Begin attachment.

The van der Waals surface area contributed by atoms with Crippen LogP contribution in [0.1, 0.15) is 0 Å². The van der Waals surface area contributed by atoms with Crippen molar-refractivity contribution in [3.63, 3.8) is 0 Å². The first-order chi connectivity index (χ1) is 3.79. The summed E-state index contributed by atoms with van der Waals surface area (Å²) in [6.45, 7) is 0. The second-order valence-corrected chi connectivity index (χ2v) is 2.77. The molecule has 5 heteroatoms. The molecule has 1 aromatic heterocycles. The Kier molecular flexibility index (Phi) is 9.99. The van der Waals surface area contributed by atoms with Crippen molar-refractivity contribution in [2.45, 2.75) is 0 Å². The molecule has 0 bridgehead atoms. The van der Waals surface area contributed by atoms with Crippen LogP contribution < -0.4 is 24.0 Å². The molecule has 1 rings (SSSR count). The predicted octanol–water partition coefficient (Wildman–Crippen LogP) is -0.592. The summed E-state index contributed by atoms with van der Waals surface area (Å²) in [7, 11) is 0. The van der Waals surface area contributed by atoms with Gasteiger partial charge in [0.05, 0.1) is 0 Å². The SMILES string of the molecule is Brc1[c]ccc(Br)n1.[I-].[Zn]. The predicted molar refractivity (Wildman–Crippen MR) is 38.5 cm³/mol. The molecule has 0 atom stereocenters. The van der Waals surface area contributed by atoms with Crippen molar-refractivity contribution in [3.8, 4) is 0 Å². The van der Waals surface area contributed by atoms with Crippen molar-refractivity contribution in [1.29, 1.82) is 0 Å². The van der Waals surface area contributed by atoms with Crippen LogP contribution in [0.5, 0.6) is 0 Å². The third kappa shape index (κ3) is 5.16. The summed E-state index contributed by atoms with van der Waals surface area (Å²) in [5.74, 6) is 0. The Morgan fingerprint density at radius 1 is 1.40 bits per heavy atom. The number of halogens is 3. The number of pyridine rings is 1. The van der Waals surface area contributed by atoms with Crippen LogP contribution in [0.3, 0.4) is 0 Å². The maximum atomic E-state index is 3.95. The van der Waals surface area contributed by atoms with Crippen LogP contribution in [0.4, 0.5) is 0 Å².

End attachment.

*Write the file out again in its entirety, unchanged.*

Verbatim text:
The van der Waals surface area contributed by atoms with Crippen LogP contribution in [0.1, 0.15) is 0 Å². The van der Waals surface area contributed by atoms with Crippen molar-refractivity contribution in [3.63, 3.8) is 0 Å². The first-order chi connectivity index (χ1) is 3.79. The summed E-state index contributed by atoms with van der Waals surface area (Å²) in [6.45, 7) is 0. The second-order valence-corrected chi connectivity index (χ2v) is 2.77. The molecule has 5 heteroatoms. The molecule has 1 aromatic heterocycles. The Kier molecular flexibility index (Phi) is 9.99. The van der Waals surface area contributed by atoms with Crippen molar-refractivity contribution in [2.45, 2.75) is 0 Å². The molecule has 0 bridgehead atoms. The van der Waals surface area contributed by atoms with Crippen LogP contribution < -0.4 is 24.0 Å². The molecule has 1 rings (SSSR count). The predicted octanol–water partition coefficient (Wildman–Crippen LogP) is -0.592. The summed E-state index contributed by atoms with van der Waals surface area (Å²) in [7, 11) is 0. The van der Waals surface area contributed by atoms with Gasteiger partial charge in [0.05, 0.1) is 0 Å². The SMILES string of the molecule is Brc1[c]ccc(Br)n1.[I-].[Zn]. The predicted molar refractivity (Wildman–Crippen MR) is 38.5 cm³/mol. The molecule has 0 atom stereocenters. The van der Waals surface area contributed by atoms with Crippen molar-refractivity contribution in [3.8, 4) is 0 Å². The van der Waals surface area contributed by atoms with Crippen molar-refractivity contribution in [1.29, 1.82) is 0 Å². The van der Waals surface area contributed by atoms with Crippen LogP contribution in [0.5, 0.6) is 0 Å². The third kappa shape index (κ3) is 5.16. The summed E-state index contributed by atoms with van der Waals surface area (Å²) in [5.74, 6) is 0. The Morgan fingerprint density at radius 1 is 1.40 bits per heavy atom. The number of halogens is 3. The number of pyridine rings is 1. The van der Waals surface area contributed by atoms with Crippen LogP contribution in [0.3, 0.4) is 0 Å². The maximum atomic E-state index is 3.95. The van der Waals surface area contributed by atoms with Crippen LogP contribution in [0.4, 0.5) is 0 Å².